Baritone James Westman’s Count = “charisma[tic]” with “brilliant comedic timing”

“Vocally, the evening belonged to the three baritone leads: John Brancy (Figaro), James Westman (Count Almaviva), and Peter McGillivray (Dr. Bartolo)…Westman sang magnificently — his Act III aria Vedro mentr’io sospiro was thrilling in its forcefulness — and portrayed the jealous Count with charisma and brilliant comedic timing.”
-Ottawa Citizen, full review here

“Characters to watch…baritone James Westman is hilariously aloof.”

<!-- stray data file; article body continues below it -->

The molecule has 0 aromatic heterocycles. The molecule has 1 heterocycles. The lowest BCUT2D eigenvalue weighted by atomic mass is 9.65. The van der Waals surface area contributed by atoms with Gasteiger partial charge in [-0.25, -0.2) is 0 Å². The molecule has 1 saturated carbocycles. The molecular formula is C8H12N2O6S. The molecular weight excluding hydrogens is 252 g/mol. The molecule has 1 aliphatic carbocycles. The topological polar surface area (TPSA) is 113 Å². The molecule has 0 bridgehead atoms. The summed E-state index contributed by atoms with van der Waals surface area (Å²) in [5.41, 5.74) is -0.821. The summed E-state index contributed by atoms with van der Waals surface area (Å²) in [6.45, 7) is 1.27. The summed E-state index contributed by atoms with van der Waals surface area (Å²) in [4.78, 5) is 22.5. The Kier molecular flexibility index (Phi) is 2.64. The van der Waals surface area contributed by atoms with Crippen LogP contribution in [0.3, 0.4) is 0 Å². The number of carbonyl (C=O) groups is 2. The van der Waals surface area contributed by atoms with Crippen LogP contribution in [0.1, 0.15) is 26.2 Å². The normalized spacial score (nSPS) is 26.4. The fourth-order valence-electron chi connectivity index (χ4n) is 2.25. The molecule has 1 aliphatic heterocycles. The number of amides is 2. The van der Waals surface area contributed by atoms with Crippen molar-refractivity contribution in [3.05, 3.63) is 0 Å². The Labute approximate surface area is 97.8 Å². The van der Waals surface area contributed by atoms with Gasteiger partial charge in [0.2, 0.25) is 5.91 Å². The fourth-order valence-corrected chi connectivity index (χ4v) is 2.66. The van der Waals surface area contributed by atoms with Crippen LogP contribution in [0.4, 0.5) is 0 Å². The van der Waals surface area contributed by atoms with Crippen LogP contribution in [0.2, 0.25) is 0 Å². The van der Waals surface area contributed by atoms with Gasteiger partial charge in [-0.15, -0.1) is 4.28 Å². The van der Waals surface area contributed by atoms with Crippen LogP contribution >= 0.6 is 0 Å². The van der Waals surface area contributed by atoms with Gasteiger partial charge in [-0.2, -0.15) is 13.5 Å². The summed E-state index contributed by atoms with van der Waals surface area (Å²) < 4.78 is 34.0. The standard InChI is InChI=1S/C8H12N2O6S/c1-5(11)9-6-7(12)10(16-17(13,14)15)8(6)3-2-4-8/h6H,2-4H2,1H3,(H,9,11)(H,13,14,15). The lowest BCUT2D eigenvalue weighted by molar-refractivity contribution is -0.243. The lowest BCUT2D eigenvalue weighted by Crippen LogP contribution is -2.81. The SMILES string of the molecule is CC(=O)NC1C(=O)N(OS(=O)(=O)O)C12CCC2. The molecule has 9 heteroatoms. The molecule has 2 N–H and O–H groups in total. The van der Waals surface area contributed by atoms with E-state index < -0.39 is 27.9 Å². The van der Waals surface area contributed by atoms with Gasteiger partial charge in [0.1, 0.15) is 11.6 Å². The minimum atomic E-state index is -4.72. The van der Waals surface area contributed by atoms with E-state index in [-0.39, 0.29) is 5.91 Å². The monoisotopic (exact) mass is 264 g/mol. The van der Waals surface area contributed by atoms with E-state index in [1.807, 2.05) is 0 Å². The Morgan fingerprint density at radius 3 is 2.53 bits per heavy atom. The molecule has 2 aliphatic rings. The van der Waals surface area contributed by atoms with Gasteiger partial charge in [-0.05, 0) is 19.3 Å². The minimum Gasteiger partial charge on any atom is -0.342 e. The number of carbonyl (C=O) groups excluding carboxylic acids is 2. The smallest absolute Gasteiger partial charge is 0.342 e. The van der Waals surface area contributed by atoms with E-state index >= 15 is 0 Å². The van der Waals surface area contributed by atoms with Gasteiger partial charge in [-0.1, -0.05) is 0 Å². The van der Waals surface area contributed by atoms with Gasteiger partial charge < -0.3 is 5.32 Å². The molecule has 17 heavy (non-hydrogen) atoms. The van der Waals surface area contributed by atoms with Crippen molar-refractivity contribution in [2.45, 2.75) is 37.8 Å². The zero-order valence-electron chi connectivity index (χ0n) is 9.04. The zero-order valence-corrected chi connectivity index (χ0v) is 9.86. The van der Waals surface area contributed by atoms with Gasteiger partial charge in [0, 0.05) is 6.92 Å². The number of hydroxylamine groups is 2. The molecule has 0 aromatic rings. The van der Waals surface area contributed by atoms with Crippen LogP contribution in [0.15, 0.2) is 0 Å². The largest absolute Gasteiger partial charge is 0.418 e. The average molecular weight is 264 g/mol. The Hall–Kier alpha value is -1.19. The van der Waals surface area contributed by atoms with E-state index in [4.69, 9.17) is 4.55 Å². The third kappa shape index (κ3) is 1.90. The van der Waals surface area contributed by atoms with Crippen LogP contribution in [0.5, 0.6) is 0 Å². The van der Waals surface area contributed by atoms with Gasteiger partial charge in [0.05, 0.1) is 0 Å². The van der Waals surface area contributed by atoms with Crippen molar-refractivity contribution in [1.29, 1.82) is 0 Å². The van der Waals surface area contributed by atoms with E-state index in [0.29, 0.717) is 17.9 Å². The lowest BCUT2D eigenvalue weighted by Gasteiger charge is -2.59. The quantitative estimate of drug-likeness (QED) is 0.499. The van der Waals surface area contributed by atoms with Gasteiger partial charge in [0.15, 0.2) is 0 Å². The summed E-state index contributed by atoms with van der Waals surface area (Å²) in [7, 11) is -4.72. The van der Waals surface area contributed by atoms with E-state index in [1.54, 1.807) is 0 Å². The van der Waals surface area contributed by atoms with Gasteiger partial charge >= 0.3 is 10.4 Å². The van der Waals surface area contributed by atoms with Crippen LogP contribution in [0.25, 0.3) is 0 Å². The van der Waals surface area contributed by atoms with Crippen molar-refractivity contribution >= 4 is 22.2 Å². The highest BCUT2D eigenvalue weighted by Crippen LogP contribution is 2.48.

-Metro Ottawa, full review here

“Similarly, James Westman’s Count, while an imposing physical presence (my wife said he reminded her of “Big” from the TV show Sex and the City) with a wonderful voice also chose to emphasize the comical side of the story. Westman’s reading interpolated a great number of high notes into his da capo verses, apparently drawing on suggestions from authentic sources suggested by conductor Mallon.”
-BarczaBlog, full review here

“James Westman is exceptional in the role of the Count, walking the fine line between master and fool, full of pomposity in both cases.”
-Apt613, full review here